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Ringleader of the Tormentors

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Album Review

Few comebacks are ever as expertly executed as Morrissey's 2004 return to the stage, You Are the Quarry. It may have not sold gangbusters but it was certainly a hit, proving that he still had legions of devoted fans who would follow through hell and high water (or at the very least, seven years between albums), and earned his best reviews in years, elevating him to the status of well-respected elder statesman. It also gave him the opportunity to return to regular record-making, an opportunity that he seizes with Quarry's quickly delivered sequel, 2006's Ringleader of the Tormentors. Despite its near-genius title, perfect artwork, and pedigree — instead of working with modern punk producer Jerry Finn as he did last time around, Moz has hired the legendary Tony Visconti, best known for his work with T. Rex and David Bowie, and even has the iconic Ennio Morricone provide orchestration for the epic "Dear God Please Help Me" — Ringleader of the Tormentors is about as close to standard-issue Morrissey as it gets. There's always been a certain similarity to his work, particularly on his solo recordings, but each of his records either had a distinct sonic or aesthetic point of view or, at the very least, was graced by a handful of songs distinguished by a particularly sharp turn of phrase, whether it was lyrical or musical. It would seem that Ringleader has all the elements of being a cut above an average Morrissey LP, since not only are his collaborators storied themselves, but it's supported by a press campaign where the once celibate, often miserable singer has declared that he's abandoned L.A. for Rome, where he is living happily and living in love.

All of these elements seem to be the core ingredients for a classic Morrissey record, but there is little about Ringleader that's distinctive: whether it's the standard-issue single "You Have Killed Me" or the grinding seven-minute art rock centerpiece "Life Is a Pigsty," each tune has an all-too-clear antecedent elsewhere in Moz's catalog. Again, since Morrissey often works within a strict formula, this familiarity isn't necessarily bad, but the songs lack memorable moments. Not to say that there aren't highlights — the dirgeful opener, "I Will See You in Far Off Places," is dreamily evocative, "In the Future When All Is Well" and "On the Streets I Ran" are nicely propulsive — but there is nothing noteworthy or fresh here besides Morrissey's new tendency toward blunt words. He writes candidly about his personal life on this record in a way that he never has before — he implicitly outs himself on "Dear God Please Help Me" — and while this outburst of frank emotion may add some resonance to his declarations of love and rebirth, his words are clunky, lacking his trademark elegant wit ("I see the world, it makes me puke" and "there are explosive kegs between my legs" are a long way from "Why pamper life's complexity/When the leather runs smooth on the passenger seat?"). That is also true of the very sound of Ringleader of the Tormentors, which is just a shade too slick and sequenced, veering too close to comfort to the overly glossy '80s productions Morrissey routinely denounced during his days with the Smiths. These are subtle flaws, something that only the Morrissey diehard can dig out, but that's pretty much the only kind of fan Morrissey has in 2006. And since these flaws are not enough to derail the record, just enough to annoy, it's easy to enjoy Ringleader of the Tormentors as merely an everyday Morrissey record, but it's hard not to shake the suspicion that this album is the closest he's ever been to forgettable.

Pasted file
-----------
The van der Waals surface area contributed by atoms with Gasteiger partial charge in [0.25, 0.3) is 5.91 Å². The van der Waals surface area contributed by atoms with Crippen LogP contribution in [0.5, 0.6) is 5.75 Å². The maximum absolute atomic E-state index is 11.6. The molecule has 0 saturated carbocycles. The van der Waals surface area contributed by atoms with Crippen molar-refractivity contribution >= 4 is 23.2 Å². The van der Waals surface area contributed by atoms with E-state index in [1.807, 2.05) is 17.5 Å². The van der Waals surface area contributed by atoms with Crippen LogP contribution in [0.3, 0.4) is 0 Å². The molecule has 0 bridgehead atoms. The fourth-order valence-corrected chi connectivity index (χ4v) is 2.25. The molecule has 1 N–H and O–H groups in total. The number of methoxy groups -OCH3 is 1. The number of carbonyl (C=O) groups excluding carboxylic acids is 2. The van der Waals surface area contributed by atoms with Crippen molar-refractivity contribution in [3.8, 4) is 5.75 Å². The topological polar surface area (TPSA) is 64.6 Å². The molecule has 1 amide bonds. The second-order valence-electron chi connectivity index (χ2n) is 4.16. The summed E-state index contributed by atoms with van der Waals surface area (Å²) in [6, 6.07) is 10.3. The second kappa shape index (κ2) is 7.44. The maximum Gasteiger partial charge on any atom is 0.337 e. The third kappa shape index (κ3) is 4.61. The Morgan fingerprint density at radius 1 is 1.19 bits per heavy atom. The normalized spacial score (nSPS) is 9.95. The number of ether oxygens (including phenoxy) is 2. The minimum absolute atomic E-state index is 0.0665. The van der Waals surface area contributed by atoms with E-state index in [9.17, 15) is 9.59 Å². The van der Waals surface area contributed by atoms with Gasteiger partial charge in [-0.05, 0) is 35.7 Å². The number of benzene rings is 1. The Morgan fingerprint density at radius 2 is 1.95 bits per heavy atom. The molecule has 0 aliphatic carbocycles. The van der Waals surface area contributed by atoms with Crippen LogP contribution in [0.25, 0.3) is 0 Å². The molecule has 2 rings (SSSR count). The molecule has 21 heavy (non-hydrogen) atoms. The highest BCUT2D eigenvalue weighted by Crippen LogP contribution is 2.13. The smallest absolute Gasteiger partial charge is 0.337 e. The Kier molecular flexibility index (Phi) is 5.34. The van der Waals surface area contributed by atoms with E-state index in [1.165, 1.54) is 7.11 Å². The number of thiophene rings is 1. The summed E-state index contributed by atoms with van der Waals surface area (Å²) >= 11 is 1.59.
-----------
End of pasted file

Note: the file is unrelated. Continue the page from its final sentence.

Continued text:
Born: 22 May 1959 in Manchester, England

Genre: Alternative

Years Active: '80s, '90s, '00s, '10s

As the lead singer of the Smiths, arguably the most important indie band in Britain during the '80s, Morrissey's theatrical crooning and literate, poetic lyrics -- filled with romantic angst, social alienation, and cutting wit -- connected powerfully with a legion of similarly sensitive, disaffected youth. These fans turned the Smiths into stars in Britain, exerting tremendous pull over much of the country's guitar-based music for many years after their breakup, and even if the group remained underground...
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